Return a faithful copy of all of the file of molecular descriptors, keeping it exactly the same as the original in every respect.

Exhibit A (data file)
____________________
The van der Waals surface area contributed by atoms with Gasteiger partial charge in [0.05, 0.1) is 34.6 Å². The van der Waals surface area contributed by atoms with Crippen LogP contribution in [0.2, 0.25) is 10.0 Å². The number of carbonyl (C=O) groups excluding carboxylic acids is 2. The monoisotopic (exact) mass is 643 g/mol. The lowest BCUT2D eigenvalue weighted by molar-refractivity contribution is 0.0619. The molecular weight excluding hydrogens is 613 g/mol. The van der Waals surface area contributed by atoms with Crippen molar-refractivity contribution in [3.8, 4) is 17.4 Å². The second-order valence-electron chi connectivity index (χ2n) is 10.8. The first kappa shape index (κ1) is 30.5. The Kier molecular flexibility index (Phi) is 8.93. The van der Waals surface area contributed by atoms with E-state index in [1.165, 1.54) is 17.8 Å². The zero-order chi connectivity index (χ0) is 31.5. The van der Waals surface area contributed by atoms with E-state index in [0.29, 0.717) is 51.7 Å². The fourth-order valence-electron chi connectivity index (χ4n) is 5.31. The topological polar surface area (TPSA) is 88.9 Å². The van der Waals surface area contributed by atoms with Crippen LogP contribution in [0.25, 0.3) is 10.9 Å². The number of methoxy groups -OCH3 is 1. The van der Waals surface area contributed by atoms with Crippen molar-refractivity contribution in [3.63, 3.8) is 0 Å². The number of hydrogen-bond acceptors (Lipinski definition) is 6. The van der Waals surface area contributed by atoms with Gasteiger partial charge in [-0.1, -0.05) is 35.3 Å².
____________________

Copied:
The van der Waals surface area contributed by atoms with Gasteiger partial charge in [0.05, 0.1) is 34.6 Å². The van der Waals surface area contributed by atoms with Crippen LogP contribution in [0.2, 0.25) is 10.0 Å². The number of carbonyl (C=O) groups excluding carboxylic acids is 2. The monoisotopic (exact) mass is 643 g/mol. The lowest BCUT2D eigenvalue weighted by molar-refractivity contribution is 0.0619. The molecular weight excluding hydrogens is 613 g/mol. The van der Waals surface area contributed by atoms with Crippen molar-refractivity contribution in [3.8, 4) is 17.4 Å². The second-order valence-electron chi connectivity index (χ2n) is 10.8. The first kappa shape index (κ1) is 30.5. The Kier molecular flexibility index (Phi) is 8.93. The van der Waals surface area contributed by atoms with E-state index in [1.165, 1.54) is 17.8 Å². The zero-order chi connectivity index (χ0) is 31.5. The van der Waals surface area contributed by atoms with E-state index in [0.29, 0.717) is 51.7 Å². The fourth-order valence-electron chi connectivity index (χ4n) is 5.31. The topological polar surface area (TPSA) is 88.9 Å². The van der Waals surface area contributed by atoms with Crippen LogP contribution in [0.25, 0.3) is 10.9 Å². The number of methoxy groups -OCH3 is 1. The van der Waals surface area contributed by atoms with Crippen molar-refractivity contribution in [3.63, 3.8) is 0 Å². The number of hydrogen-bond acceptors (Lipinski definition) is 6. The van der Waals surface area contributed by atoms with Gasteiger partial charge in [-0.1, -0.05) is 35.3 Å².